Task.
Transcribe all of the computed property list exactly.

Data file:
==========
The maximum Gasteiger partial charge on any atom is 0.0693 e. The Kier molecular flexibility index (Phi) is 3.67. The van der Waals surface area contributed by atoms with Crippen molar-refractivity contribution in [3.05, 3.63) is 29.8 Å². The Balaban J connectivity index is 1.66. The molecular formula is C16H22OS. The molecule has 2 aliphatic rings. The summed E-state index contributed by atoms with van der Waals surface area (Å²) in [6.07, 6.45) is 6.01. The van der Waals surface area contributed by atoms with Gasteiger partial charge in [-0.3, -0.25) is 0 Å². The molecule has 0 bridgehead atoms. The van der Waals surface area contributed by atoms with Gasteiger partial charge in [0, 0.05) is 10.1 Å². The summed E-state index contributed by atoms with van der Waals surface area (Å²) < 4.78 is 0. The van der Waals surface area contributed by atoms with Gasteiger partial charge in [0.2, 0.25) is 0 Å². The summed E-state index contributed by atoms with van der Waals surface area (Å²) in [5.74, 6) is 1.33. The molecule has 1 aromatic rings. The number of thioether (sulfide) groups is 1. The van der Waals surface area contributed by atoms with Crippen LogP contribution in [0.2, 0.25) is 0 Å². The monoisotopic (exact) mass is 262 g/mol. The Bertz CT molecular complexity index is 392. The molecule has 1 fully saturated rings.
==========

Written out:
The maximum Gasteiger partial charge on any atom is 0.0693 e. The Kier molecular flexibility index (Phi) is 3.67. The van der Waals surface area contributed by atoms with Crippen molar-refractivity contribution in [3.05, 3.63) is 29.8 Å². The Balaban J connectivity index is 1.66. The molecular formula is C16H22OS. The molecule has 2 aliphatic rings. The summed E-state index contributed by atoms with van der Waals surface area (Å²) in [6.07, 6.45) is 6.01. The van der Waals surface area contributed by atoms with Gasteiger partial charge in [-0.3, -0.25) is 0 Å². The molecule has 0 bridgehead atoms. The van der Waals surface area contributed by atoms with Gasteiger partial charge in [0, 0.05) is 10.1 Å². The summed E-state index contributed by atoms with van der Waals surface area (Å²) < 4.78 is 0. The van der Waals surface area contributed by atoms with Gasteiger partial charge in [0.2, 0.25) is 0 Å². The summed E-state index contributed by atoms with van der Waals surface area (Å²) in [5.74, 6) is 1.33. The molecule has 1 aromatic rings. The number of thioether (sulfide) groups is 1. The van der Waals surface area contributed by atoms with Crippen LogP contribution in [0.2, 0.25) is 0 Å². The monoisotopic (exact) mass is 262 g/mol. The Bertz CT molecular complexity index is 392. The molecule has 1 fully saturated rings.